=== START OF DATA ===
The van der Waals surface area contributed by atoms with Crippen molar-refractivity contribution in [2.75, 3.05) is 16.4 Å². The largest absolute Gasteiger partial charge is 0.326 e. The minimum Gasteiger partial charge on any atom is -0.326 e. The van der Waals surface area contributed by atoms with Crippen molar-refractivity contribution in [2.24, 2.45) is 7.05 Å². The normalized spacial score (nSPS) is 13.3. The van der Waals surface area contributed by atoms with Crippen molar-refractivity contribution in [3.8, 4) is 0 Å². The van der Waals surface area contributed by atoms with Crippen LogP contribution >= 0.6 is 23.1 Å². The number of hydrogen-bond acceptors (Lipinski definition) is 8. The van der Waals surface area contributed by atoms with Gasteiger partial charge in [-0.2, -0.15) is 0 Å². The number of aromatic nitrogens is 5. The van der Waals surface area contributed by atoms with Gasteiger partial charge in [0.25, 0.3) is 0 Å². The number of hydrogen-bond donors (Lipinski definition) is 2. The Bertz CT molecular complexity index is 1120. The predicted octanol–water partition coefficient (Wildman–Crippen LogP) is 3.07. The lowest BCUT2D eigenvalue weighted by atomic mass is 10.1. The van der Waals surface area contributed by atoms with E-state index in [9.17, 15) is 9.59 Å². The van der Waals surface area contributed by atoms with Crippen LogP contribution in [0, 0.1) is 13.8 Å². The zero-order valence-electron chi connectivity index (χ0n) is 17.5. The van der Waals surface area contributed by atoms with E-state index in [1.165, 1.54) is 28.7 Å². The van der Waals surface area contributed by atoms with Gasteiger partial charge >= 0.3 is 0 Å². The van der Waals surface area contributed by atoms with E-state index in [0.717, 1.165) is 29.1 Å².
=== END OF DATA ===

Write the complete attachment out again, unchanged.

The van der Waals surface area contributed by atoms with Crippen molar-refractivity contribution in [2.75, 3.05) is 16.4 Å². The largest absolute Gasteiger partial charge is 0.326 e. The minimum Gasteiger partial charge on any atom is -0.326 e. The van der Waals surface area contributed by atoms with Crippen molar-refractivity contribution in [2.24, 2.45) is 7.05 Å². The normalized spacial score (nSPS) is 13.3. The van der Waals surface area contributed by atoms with Crippen molar-refractivity contribution in [3.8, 4) is 0 Å². The van der Waals surface area contributed by atoms with Crippen LogP contribution >= 0.6 is 23.1 Å². The number of hydrogen-bond acceptors (Lipinski definition) is 8. The van der Waals surface area contributed by atoms with Gasteiger partial charge in [-0.2, -0.15) is 0 Å². The number of aromatic nitrogens is 5. The van der Waals surface area contributed by atoms with Gasteiger partial charge in [0.25, 0.3) is 0 Å². The number of hydrogen-bond donors (Lipinski definition) is 2. The Bertz CT molecular complexity index is 1120. The predicted octanol–water partition coefficient (Wildman–Crippen LogP) is 3.07. The lowest BCUT2D eigenvalue weighted by atomic mass is 10.1. The van der Waals surface area contributed by atoms with E-state index in [9.17, 15) is 9.59 Å². The van der Waals surface area contributed by atoms with Crippen LogP contribution in [0, 0.1) is 13.8 Å². The zero-order valence-electron chi connectivity index (χ0n) is 17.5. The van der Waals surface area contributed by atoms with E-state index in [1.165, 1.54) is 28.7 Å². The van der Waals surface area contributed by atoms with Gasteiger partial charge >= 0.3 is 0 Å². The van der Waals surface area contributed by atoms with E-state index in [0.717, 1.165) is 29.1 Å².